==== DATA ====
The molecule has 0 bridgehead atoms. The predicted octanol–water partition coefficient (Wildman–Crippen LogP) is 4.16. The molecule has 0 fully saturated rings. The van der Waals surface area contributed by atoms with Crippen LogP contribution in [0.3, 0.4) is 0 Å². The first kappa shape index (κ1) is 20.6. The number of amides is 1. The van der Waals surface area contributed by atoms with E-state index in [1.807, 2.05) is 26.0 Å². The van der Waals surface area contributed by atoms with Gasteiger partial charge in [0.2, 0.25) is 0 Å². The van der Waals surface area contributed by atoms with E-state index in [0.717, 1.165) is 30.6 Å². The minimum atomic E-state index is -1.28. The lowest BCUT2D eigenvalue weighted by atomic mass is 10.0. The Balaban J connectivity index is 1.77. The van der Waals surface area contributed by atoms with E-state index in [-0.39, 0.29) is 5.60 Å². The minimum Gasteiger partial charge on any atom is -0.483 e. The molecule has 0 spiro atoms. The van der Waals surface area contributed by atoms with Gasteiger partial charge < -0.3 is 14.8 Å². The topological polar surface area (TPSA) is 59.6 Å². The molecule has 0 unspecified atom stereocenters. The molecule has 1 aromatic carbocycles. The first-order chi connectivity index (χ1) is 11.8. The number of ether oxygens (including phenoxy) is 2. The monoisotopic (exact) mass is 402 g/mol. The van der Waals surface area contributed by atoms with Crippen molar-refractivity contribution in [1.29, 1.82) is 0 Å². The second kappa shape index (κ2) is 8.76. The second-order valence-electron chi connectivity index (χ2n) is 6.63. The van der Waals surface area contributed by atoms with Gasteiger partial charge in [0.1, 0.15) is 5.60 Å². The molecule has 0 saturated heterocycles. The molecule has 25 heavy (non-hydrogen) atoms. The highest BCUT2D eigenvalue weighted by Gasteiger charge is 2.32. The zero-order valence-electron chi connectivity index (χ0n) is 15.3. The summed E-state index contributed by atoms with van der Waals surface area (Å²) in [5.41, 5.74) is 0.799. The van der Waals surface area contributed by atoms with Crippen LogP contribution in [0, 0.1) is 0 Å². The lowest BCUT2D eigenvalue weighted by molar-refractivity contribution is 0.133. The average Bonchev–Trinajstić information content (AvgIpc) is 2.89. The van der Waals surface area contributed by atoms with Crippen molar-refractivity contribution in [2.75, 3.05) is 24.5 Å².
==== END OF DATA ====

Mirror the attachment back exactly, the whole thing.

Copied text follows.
The molecule has 0 bridgehead atoms. The predicted octanol–water partition coefficient (Wildman–Crippen LogP) is 4.16. The molecule has 0 fully saturated rings. The van der Waals surface area contributed by atoms with Crippen LogP contribution in [0.3, 0.4) is 0 Å². The first kappa shape index (κ1) is 20.6. The number of amides is 1. The van der Waals surface area contributed by atoms with E-state index in [1.807, 2.05) is 26.0 Å². The van der Waals surface area contributed by atoms with Gasteiger partial charge in [0.2, 0.25) is 0 Å². The van der Waals surface area contributed by atoms with E-state index in [0.717, 1.165) is 30.6 Å². The minimum atomic E-state index is -1.28. The lowest BCUT2D eigenvalue weighted by atomic mass is 10.0. The Balaban J connectivity index is 1.77. The van der Waals surface area contributed by atoms with E-state index in [-0.39, 0.29) is 5.60 Å². The minimum Gasteiger partial charge on any atom is -0.483 e. The molecule has 0 spiro atoms. The van der Waals surface area contributed by atoms with Gasteiger partial charge < -0.3 is 14.8 Å². The topological polar surface area (TPSA) is 59.6 Å². The molecule has 0 unspecified atom stereocenters. The molecule has 1 aromatic carbocycles. The first-order chi connectivity index (χ1) is 11.8. The number of ether oxygens (including phenoxy) is 2. The monoisotopic (exact) mass is 402 g/mol. The van der Waals surface area contributed by atoms with Crippen molar-refractivity contribution in [1.29, 1.82) is 0 Å². The second kappa shape index (κ2) is 8.76. The second-order valence-electron chi connectivity index (χ2n) is 6.63. The van der Waals surface area contributed by atoms with Gasteiger partial charge in [0.1, 0.15) is 5.60 Å². The molecule has 0 saturated heterocycles. The molecule has 25 heavy (non-hydrogen) atoms. The highest BCUT2D eigenvalue weighted by Gasteiger charge is 2.32. The zero-order valence-electron chi connectivity index (χ0n) is 15.3. The summed E-state index contributed by atoms with van der Waals surface area (Å²) in [5.41, 5.74) is 0.799. The van der Waals surface area contributed by atoms with Crippen LogP contribution in [0, 0.1) is 0 Å². The lowest BCUT2D eigenvalue weighted by molar-refractivity contribution is 0.133. The average Bonchev–Trinajstić information content (AvgIpc) is 2.89. The van der Waals surface area contributed by atoms with Crippen molar-refractivity contribution in [2.75, 3.05) is 24.5 Å².